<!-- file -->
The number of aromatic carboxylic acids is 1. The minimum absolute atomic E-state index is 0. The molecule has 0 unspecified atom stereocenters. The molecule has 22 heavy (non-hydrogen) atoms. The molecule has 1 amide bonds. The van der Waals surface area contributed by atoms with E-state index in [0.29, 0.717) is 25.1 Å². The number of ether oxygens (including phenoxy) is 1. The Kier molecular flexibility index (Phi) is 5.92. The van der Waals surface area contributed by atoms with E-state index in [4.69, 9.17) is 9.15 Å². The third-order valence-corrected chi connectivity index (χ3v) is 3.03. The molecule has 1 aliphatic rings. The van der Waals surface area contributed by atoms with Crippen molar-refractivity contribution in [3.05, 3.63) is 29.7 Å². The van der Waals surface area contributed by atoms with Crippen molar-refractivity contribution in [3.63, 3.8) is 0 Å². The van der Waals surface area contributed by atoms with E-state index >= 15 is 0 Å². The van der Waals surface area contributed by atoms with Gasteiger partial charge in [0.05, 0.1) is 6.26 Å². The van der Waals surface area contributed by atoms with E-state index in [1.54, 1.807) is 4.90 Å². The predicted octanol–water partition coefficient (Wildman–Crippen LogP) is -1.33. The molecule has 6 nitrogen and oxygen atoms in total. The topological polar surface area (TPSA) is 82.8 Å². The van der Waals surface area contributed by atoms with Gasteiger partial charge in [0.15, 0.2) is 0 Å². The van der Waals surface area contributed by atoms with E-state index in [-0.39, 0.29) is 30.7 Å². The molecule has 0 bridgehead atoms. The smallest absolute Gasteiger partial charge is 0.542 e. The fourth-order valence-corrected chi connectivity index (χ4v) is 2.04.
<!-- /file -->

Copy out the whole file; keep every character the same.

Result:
The number of aromatic carboxylic acids is 1. The minimum absolute atomic E-state index is 0. The molecule has 0 unspecified atom stereocenters. The molecule has 22 heavy (non-hydrogen) atoms. The molecule has 1 amide bonds. The van der Waals surface area contributed by atoms with E-state index in [0.29, 0.717) is 25.1 Å². The number of ether oxygens (including phenoxy) is 1. The Kier molecular flexibility index (Phi) is 5.92. The van der Waals surface area contributed by atoms with E-state index in [4.69, 9.17) is 9.15 Å². The third-order valence-corrected chi connectivity index (χ3v) is 3.03. The molecule has 1 aliphatic rings. The van der Waals surface area contributed by atoms with Crippen molar-refractivity contribution in [3.05, 3.63) is 29.7 Å². The van der Waals surface area contributed by atoms with Crippen molar-refractivity contribution in [3.63, 3.8) is 0 Å². The van der Waals surface area contributed by atoms with E-state index >= 15 is 0 Å². The van der Waals surface area contributed by atoms with Gasteiger partial charge in [0.05, 0.1) is 6.26 Å². The van der Waals surface area contributed by atoms with E-state index in [1.54, 1.807) is 4.90 Å². The predicted octanol–water partition coefficient (Wildman–Crippen LogP) is -1.33. The molecule has 6 nitrogen and oxygen atoms in total. The topological polar surface area (TPSA) is 82.8 Å². The van der Waals surface area contributed by atoms with Gasteiger partial charge in [0.15, 0.2) is 0 Å². The van der Waals surface area contributed by atoms with E-state index in [-0.39, 0.29) is 30.7 Å². The molecule has 0 bridgehead atoms. The smallest absolute Gasteiger partial charge is 0.542 e. The fourth-order valence-corrected chi connectivity index (χ4v) is 2.04.